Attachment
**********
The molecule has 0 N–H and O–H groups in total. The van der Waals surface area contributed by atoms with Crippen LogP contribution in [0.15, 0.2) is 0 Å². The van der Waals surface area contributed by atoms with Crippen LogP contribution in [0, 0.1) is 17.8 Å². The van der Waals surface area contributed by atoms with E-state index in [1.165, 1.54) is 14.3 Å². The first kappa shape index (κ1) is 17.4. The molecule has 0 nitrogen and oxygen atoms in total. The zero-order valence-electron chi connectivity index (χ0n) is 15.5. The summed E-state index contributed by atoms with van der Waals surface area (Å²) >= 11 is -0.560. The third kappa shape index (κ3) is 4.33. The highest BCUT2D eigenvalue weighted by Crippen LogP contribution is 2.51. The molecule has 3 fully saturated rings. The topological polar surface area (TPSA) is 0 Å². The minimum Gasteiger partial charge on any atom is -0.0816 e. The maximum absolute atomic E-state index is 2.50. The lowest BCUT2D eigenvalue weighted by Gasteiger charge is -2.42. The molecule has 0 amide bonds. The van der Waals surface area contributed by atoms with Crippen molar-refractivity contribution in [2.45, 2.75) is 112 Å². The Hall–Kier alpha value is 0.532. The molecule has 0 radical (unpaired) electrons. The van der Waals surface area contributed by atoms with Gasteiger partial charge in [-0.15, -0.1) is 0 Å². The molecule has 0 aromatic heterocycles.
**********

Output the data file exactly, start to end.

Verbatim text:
The molecule has 0 N–H and O–H groups in total. The van der Waals surface area contributed by atoms with Crippen LogP contribution in [0.15, 0.2) is 0 Å². The van der Waals surface area contributed by atoms with Crippen LogP contribution in [0, 0.1) is 17.8 Å². The van der Waals surface area contributed by atoms with E-state index in [1.165, 1.54) is 14.3 Å². The first kappa shape index (κ1) is 17.4. The molecule has 0 nitrogen and oxygen atoms in total. The zero-order valence-electron chi connectivity index (χ0n) is 15.5. The summed E-state index contributed by atoms with van der Waals surface area (Å²) >= 11 is -0.560. The third kappa shape index (κ3) is 4.33. The highest BCUT2D eigenvalue weighted by Crippen LogP contribution is 2.51. The molecule has 3 fully saturated rings. The topological polar surface area (TPSA) is 0 Å². The minimum Gasteiger partial charge on any atom is -0.0816 e. The maximum absolute atomic E-state index is 2.50. The lowest BCUT2D eigenvalue weighted by Gasteiger charge is -2.42. The molecule has 0 amide bonds. The van der Waals surface area contributed by atoms with Crippen molar-refractivity contribution in [2.45, 2.75) is 112 Å². The Hall–Kier alpha value is 0.532. The molecule has 0 radical (unpaired) electrons. The van der Waals surface area contributed by atoms with Gasteiger partial charge in [-0.15, -0.1) is 0 Å². The molecule has 0 aromatic heterocycles.